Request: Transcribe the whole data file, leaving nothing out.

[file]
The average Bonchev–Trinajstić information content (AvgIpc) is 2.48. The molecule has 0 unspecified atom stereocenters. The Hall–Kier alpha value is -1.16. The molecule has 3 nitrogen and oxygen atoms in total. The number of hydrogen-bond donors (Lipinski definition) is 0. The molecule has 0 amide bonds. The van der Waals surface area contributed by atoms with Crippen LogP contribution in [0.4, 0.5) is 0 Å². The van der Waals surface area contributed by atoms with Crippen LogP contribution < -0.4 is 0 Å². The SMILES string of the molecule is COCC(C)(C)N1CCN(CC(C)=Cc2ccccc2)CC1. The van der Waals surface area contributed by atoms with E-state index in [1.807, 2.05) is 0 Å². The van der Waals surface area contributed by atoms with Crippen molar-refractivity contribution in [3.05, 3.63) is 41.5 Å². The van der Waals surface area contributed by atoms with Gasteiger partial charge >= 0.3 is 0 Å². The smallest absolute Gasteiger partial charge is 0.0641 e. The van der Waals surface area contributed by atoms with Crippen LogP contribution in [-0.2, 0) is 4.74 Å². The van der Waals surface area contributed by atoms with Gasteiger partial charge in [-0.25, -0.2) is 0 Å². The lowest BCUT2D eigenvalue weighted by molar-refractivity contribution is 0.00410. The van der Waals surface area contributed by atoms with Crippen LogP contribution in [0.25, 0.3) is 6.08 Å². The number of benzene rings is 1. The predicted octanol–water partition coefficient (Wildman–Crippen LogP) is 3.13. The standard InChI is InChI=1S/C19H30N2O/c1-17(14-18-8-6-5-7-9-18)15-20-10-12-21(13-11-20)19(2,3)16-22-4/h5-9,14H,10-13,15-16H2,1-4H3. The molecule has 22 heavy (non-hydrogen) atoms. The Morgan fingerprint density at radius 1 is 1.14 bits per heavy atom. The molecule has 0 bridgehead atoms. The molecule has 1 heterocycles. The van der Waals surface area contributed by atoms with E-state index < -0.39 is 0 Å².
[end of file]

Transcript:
The average Bonchev–Trinajstić information content (AvgIpc) is 2.48. The molecule has 0 unspecified atom stereocenters. The Hall–Kier alpha value is -1.16. The molecule has 3 nitrogen and oxygen atoms in total. The number of hydrogen-bond donors (Lipinski definition) is 0. The molecule has 0 amide bonds. The van der Waals surface area contributed by atoms with Crippen LogP contribution in [0.4, 0.5) is 0 Å². The van der Waals surface area contributed by atoms with Crippen LogP contribution < -0.4 is 0 Å². The SMILES string of the molecule is COCC(C)(C)N1CCN(CC(C)=Cc2ccccc2)CC1. The van der Waals surface area contributed by atoms with E-state index in [1.807, 2.05) is 0 Å². The van der Waals surface area contributed by atoms with Crippen molar-refractivity contribution in [3.05, 3.63) is 41.5 Å². The van der Waals surface area contributed by atoms with Gasteiger partial charge >= 0.3 is 0 Å². The smallest absolute Gasteiger partial charge is 0.0641 e. The van der Waals surface area contributed by atoms with Crippen LogP contribution in [-0.2, 0) is 4.74 Å². The van der Waals surface area contributed by atoms with Gasteiger partial charge in [-0.25, -0.2) is 0 Å². The lowest BCUT2D eigenvalue weighted by molar-refractivity contribution is 0.00410. The van der Waals surface area contributed by atoms with Crippen LogP contribution in [0.25, 0.3) is 6.08 Å². The number of benzene rings is 1. The predicted octanol–water partition coefficient (Wildman–Crippen LogP) is 3.13. The standard InChI is InChI=1S/C19H30N2O/c1-17(14-18-8-6-5-7-9-18)15-20-10-12-21(13-11-20)19(2,3)16-22-4/h5-9,14H,10-13,15-16H2,1-4H3. The molecule has 22 heavy (non-hydrogen) atoms. The Morgan fingerprint density at radius 1 is 1.14 bits per heavy atom. The molecule has 0 bridgehead atoms. The molecule has 1 heterocycles. The van der Waals surface area contributed by atoms with E-state index < -0.39 is 0 Å².